laguna revo with extras

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That motor means you will be extremely limited in what you can turn outboard, irrespective of which way you pivot the headstock.
Reply to
Dr. Deb
The motor sticks out past the end of the headstock, hence, the max diameter you can turn is limited by the distance between the center of the face pla te and the motor, times two, which in this case is probably not more than 1 2". That means a 24" diameter piece is the max you could turn.
Reply to
Dr. Deb
Not so! Our club has one and the motor sticks out to the rear of the headstock not the front. Checkout
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Reply to
graham
I think Dr. Deb is implying that you will turn outboard on this lathe the s ame way you turn outboard on a Oneway lathe. Where the motor and headstock are fixed in place. Put the chuck, faceplate on the back side of the head stock and reverse the motor and move the toolrest over to the outbound side . But the Laguna is a sliding headstock lathe. You NEVER EVER turn outboa rd with it. You just slide the headstock down to the end of the bed and tu rn off the end of the bed. The Laguna and Powermatic 3520 and Jet 1640 and Robust Beauty lathes are all sliding headstock lathes. No outboard to the m. You can only mount the chuck on one side of the headstock. Unlike the Oneway and Vicmarc and old General and old Delta lathes which had fixed hea dstocks and fixed motors and you could screw the chuck on both sides of the headstock spindle.
Reply to
russellseaton1
I agree. In fact my lathe has left hand threads on the outboard side. Inside is right hand. I can turn with a spindle bolt a 24" plate easily. I just have it out in the room - already - and off the ground. I could do a 48" plate. Only 24" down and 24" up. I just don't. Don't need it. I have a large enough area and expanded near the head - no ways.
The 'modern' fancy ones are DC drive or 3phase drive and control the speed forward or back.
My lathe - circa 1947 is is belt driven from a motor that looks like a 20hp cage but is 1/2. It just lopes along - no issue. It is also a 110v.
Martin
Reply to
Martin Eastburn
he same way you turn outboard on a Oneway lathe. Where the motor and heads tock are fixed in place. Put the chuck, faceplate on the back side of the headstock and reverse the motor and move the toolrest over to the outbound side. But the Laguna is a sliding headstock lathe. You NEVER EVER turn ou tboard with it. You just slide the headstock down to the end of the bed an d turn off the end of the bed. The Laguna and Powermatic 3520 and Jet 1640 and Robust Beauty lathes are all sliding headstock lathes. No outboard to them. You can only mount the chuck on one side of the headstock. Unlike the Oneway and Vicmarc and old General and old Delta lathes which had fixed headstocks and fixed motors and you could screw the chuck on both sides of the headstock spindle.
Mark, my lathe is a circa 1998 Woodfast M910 (1 1/4 x 8 inboard and 1 x 8 l eft hand thread, outboard) and has the same setup for outboard turning. Th e way I got around the thread problem was to have a couple of adapters made which allow me to use my normal chucks on the outboard side.
Reply to
Dr. Deb
On Thu, 13 Jul 2017 14:08:32 -0700 (PDT)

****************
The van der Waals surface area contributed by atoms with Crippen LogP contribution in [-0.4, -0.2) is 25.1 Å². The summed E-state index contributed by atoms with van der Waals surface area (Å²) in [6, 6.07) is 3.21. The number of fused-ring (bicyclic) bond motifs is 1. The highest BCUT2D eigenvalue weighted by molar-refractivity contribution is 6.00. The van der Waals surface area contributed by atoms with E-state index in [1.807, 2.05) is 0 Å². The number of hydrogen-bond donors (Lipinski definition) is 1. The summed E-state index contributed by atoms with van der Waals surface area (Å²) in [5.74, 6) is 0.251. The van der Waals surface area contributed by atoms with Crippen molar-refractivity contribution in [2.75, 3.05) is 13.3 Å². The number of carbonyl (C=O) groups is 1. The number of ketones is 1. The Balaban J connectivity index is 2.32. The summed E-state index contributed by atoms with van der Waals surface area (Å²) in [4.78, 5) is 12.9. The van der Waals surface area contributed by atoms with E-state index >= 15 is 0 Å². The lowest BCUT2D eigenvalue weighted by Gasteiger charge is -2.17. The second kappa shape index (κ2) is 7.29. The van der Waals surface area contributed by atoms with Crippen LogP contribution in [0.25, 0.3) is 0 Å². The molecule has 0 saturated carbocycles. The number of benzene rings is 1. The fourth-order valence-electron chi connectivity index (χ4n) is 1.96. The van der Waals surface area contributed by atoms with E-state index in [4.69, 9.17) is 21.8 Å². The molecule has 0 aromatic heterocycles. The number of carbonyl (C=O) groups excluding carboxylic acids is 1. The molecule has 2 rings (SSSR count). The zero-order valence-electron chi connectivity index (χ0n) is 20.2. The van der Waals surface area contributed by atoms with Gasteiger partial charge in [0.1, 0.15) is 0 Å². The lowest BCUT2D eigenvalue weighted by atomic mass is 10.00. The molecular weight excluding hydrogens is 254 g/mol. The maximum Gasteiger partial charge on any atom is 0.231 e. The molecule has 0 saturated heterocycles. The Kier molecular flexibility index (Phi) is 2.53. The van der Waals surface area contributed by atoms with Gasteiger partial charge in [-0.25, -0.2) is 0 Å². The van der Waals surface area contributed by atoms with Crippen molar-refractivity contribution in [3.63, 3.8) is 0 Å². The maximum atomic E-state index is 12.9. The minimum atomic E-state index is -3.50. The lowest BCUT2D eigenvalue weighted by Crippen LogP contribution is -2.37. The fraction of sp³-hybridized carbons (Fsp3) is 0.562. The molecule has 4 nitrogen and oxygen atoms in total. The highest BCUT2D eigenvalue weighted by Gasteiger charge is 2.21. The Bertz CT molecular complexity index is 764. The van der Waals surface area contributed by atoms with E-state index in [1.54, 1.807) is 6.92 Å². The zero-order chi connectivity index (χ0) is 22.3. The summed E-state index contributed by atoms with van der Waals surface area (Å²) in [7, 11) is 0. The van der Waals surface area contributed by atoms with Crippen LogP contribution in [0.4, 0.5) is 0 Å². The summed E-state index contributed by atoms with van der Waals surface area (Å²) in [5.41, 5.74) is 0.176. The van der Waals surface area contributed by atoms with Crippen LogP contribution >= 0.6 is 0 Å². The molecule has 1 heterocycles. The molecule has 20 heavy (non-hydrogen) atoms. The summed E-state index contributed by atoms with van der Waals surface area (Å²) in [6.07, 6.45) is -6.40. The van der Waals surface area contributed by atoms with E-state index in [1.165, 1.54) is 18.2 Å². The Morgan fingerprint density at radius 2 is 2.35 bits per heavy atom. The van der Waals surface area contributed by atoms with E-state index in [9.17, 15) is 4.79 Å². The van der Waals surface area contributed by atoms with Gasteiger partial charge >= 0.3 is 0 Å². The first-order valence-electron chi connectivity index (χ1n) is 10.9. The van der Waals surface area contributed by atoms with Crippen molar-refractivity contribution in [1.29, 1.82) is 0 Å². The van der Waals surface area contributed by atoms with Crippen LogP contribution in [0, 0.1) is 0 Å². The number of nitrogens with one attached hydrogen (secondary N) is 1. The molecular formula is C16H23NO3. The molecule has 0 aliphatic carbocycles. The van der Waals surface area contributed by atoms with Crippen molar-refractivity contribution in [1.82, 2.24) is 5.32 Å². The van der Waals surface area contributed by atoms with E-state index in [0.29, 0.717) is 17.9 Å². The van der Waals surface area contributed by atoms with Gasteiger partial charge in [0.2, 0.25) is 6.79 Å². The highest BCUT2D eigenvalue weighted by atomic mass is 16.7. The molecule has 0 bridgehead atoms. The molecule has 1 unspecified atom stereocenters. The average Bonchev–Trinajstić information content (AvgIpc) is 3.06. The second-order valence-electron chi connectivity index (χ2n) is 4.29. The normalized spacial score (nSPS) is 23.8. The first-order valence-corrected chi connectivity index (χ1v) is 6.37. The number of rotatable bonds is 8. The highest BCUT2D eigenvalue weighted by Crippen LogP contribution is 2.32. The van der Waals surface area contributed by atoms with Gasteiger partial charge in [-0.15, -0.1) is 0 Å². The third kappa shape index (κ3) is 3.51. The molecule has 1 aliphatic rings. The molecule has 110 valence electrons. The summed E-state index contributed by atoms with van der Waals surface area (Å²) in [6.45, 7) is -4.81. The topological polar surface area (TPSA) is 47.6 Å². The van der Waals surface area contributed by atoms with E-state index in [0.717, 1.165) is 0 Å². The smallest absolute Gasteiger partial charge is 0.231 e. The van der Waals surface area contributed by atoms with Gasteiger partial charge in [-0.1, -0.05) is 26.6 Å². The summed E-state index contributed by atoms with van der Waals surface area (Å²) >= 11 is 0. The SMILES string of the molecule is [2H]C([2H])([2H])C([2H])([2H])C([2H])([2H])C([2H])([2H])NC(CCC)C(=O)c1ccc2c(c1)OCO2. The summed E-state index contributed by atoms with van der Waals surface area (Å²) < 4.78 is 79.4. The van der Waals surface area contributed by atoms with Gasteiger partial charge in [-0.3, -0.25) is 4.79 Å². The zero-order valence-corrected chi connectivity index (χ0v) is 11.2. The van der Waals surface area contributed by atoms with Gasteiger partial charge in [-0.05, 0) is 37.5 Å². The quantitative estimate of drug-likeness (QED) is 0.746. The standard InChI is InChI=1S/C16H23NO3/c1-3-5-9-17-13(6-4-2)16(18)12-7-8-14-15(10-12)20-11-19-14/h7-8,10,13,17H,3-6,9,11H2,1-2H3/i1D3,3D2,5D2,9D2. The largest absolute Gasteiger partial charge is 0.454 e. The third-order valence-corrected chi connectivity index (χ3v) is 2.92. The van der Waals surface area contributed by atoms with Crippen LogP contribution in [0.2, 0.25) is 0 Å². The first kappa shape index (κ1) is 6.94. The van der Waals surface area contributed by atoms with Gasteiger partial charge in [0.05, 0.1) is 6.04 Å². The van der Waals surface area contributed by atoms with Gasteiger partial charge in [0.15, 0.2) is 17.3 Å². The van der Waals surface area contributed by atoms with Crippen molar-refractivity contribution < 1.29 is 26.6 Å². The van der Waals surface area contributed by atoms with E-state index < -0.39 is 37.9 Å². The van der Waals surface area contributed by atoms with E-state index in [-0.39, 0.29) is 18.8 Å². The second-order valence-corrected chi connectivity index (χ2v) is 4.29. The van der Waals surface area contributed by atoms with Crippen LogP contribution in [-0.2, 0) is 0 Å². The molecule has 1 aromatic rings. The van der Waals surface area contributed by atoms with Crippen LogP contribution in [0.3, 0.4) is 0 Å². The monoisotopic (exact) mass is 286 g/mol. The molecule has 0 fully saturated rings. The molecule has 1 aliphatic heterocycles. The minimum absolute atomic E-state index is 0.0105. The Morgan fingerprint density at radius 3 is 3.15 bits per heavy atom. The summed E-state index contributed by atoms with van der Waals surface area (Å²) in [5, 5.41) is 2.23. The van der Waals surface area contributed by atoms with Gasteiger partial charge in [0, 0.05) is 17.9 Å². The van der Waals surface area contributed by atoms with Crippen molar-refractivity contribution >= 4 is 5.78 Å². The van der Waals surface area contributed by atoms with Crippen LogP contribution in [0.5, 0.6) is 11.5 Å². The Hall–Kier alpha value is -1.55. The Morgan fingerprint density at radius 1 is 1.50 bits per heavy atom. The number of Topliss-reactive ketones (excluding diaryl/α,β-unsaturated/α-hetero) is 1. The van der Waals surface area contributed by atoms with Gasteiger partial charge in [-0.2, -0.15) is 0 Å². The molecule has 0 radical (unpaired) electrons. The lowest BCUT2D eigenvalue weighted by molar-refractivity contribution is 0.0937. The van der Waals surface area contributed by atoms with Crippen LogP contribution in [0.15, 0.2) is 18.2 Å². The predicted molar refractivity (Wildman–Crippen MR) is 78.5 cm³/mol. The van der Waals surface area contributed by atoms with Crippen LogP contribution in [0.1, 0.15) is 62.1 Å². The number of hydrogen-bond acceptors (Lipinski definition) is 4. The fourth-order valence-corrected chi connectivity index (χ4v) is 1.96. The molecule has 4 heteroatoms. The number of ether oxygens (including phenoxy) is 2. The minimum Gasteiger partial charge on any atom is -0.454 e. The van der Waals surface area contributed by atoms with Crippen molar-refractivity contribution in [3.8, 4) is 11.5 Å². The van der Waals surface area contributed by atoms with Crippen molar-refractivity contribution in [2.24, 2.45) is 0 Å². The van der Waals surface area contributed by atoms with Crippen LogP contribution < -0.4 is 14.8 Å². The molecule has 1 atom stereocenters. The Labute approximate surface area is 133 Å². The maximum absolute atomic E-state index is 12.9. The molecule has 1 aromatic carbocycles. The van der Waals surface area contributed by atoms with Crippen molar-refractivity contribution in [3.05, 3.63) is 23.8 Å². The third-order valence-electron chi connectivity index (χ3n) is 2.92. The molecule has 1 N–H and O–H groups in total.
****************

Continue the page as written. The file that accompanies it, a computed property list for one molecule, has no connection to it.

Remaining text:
this is what i thought this lathe did
glad you cleared that up
a really nice feature since it allows you to really get into hollow forms without having to lean over the bed
looks like the lathe is gone as the ad is gone
Reply to
Electric Comet
Not sure I cleared anything up. I have looked at the Laguna lathes on the website. They are more or less identical to the sliding headstock lathes s old by Powermatic, Jet, Robust, etc. They are NOT the fixed headstock lath es like Oneway and Vicmarc. I have always thought the sliding headstock la thes were always the best way to make a lathe. No bending over the lathe t o hollow out a bowl. Just stand at the end of the lathe and look straight into the bowl you are hollowing. No bending and twisting your back sideway s.
Reply to
russellseaton1
If you do a lot of bowls buy a bowl lathe. They are specially designed for turning bowls and large plates.
If you do bowls and spindles,etc then use a standard lathe with as much as you can to enhance your life.
Martin
Reply to
Martin Eastburn
A sliding headstock lathe eliminates the need to even think about having se parate bowl and spindle lathes. Or compromising by using one to do the oth er task. Bowl lathes are basically short bed lathes with a large swing. A nd spindle lathes are long bed lathes. Sliding headstock lathes allow you to have BOTH a short and long bed on the same lathe. With a bowl lathe you stand at the end of the bed and hollow out the inside of the bowl. No ben ding over the short bed. With a sliding headstock lathe you can slide the head to the end of the bed and then stand at the end of the bed and hollow out the inside of the bowl. No need to bend over the bed.
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This is a Vicmarc 300 bowl lathe. It has a 19" bed.
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The Oneway 2416 is a bowl lathe. 16" between centers. Or you can add on t he outboard turning bed and get a 20" between center bowl lathe on the oppo site side of the spindle part of your Oneway.
Reply to
russellseaton1
On Wed, 19 Jul 2017 14:14:26 -0700 (PDT)
yep
glad you are clearing things up again
if you mentioned it i missed it but bending over is unsafe for many reasons
fatigue and big chance of making contact and harder to see into the bowl or form
Reply to
Electric Comet

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